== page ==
Overactive bladder syndrome, known as OAB, is a condition in which the muscles of the bladder contract suddenly and unexpectedly. This spasm can cause the urgent feeling of needing to urinate and can also force urine into the urethra from where it can spill or leak out of the body, with intensely embarrassing consequences for the sufferer.
The kidneys are constantly making urine, a slow trickle constantly filling the bladder, the amount produced is dependent on how much the person is drinking, sweating or eating. The bladder has a decent storage capacity under normal circumstances and the urge to go to the toilet is only triggered when it is almost full. When a person urinates the bladder muscles squeeze and the urethra and pelvic floor muscles relax to enable the urine to flow. With overactive bladder disorder the bladder muscles contract before there is enough urine to warrant a trip to the toilet.
Approximately one in six people suffer from an overactive bladder, with one in three of those admitting to having instances of urge incontinence, when urine leaks out involuntarily.
The causes of OAB are not well understood. Normally, as the bladder fills up the bladder muscle, called the detrusor, gradually relaxes. Our feeling of needing to go to the toilet comes from the muscle being stretched by the volume of fluid, and most people can control the urge to go until it is convenient. With OAB the messages, sent between the brain and the muscle, are muddled and the detrusor can contract suddenly, without warning, sending the small volume of urine into the urethra involuntarily.
Signs and symptoms of OAB include feeling that the bladder is full, even immediately after emptying it, needing to urinate often, getting up at night to go the bathroom – several times a night in some cases – and extreme urgency in the need to go, that is to say the sufferer cannot wait a moment or two, they need to rush to the toilet straight away.
While OAB presents mainly in older patients, becoming more prevalent as ages rise, children can suffer from OBA too. This is generally as a result of an urinary infection or a condition known as pollakiuria in which children (usually between the ages of 3 and 8) need to urinate very frequently, as often as every five or ten minutes! Men can suffer from OAB too, although it is more often women who will seek out treatment for involuntary incontinence as there is more awareness of stress incontinence caused by childbirth and pregnancy.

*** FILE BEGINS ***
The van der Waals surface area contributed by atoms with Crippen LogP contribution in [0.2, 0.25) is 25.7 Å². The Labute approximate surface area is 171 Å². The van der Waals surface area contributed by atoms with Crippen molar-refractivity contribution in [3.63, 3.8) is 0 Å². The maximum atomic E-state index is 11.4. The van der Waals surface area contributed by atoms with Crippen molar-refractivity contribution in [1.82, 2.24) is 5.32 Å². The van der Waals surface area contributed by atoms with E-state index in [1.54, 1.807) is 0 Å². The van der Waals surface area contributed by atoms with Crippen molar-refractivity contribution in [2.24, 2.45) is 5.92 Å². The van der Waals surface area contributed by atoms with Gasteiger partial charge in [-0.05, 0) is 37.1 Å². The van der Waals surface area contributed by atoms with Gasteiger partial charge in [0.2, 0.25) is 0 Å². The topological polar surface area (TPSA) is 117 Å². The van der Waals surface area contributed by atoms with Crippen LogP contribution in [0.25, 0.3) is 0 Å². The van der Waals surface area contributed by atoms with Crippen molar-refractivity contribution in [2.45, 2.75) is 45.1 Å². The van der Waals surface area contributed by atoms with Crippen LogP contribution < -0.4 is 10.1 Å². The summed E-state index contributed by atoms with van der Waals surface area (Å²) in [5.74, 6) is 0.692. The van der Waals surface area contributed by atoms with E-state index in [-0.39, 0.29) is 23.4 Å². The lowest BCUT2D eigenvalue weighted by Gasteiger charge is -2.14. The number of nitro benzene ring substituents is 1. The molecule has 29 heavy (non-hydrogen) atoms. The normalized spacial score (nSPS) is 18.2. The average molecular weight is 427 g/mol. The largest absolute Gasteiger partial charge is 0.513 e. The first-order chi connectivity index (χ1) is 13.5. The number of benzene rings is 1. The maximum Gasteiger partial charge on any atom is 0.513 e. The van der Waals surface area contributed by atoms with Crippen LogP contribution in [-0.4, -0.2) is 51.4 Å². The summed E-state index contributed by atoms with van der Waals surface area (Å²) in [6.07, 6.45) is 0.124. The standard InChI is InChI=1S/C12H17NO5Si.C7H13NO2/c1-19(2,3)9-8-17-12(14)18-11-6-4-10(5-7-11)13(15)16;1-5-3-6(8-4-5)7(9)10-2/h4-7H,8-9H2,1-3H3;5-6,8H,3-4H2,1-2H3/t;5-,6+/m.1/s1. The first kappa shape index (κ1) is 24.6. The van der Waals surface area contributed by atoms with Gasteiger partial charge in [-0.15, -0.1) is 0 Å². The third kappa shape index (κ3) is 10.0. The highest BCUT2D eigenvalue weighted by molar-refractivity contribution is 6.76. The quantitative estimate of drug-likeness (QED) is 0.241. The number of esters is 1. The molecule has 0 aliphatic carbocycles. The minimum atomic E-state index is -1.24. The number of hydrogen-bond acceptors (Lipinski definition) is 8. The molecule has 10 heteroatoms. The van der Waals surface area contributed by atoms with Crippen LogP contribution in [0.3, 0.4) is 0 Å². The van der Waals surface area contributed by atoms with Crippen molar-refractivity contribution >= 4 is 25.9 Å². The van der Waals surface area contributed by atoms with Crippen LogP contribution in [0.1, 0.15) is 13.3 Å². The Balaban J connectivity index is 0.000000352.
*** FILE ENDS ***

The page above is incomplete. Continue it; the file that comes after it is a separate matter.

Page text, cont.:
Coping with an overactive bladder
While the causes of OAB may not be well understood, there are a variety of lifestyle changes that be implemented to lessen the impact of the disorder. These include reducing the intake of caffeine and alcohol, reducing fluids before beds, and implementing urination training. This consists of urinating on a schedule, starting at every two hours, for example, and employing good urination practice, ensuring that the bladder is properly emptied. Pelvic floor exercises can help to increase muscle control, while other exercises try to 'stretch' the bladder muscle to improve its storage. There is no specific cure for OAB, rather it is an all-round approach.
Patients often have various herbs and supplements urged on them as relief for their condition, but little is known about the effects, good or bad, of any herbs or natural remedies for OAB.
- The best overactive bladder treatments involve a proactive approach on the part of the patient, taking control of the disorder and making the necessary lifestyle and diet changes to reduce the impact on their daily lives
- Botox has recently been added to the regimen of possible treatments, enabling sufferers to unchain themselves from the burden navigating through life from loo to loo
- There is no real understanding of what causes OAB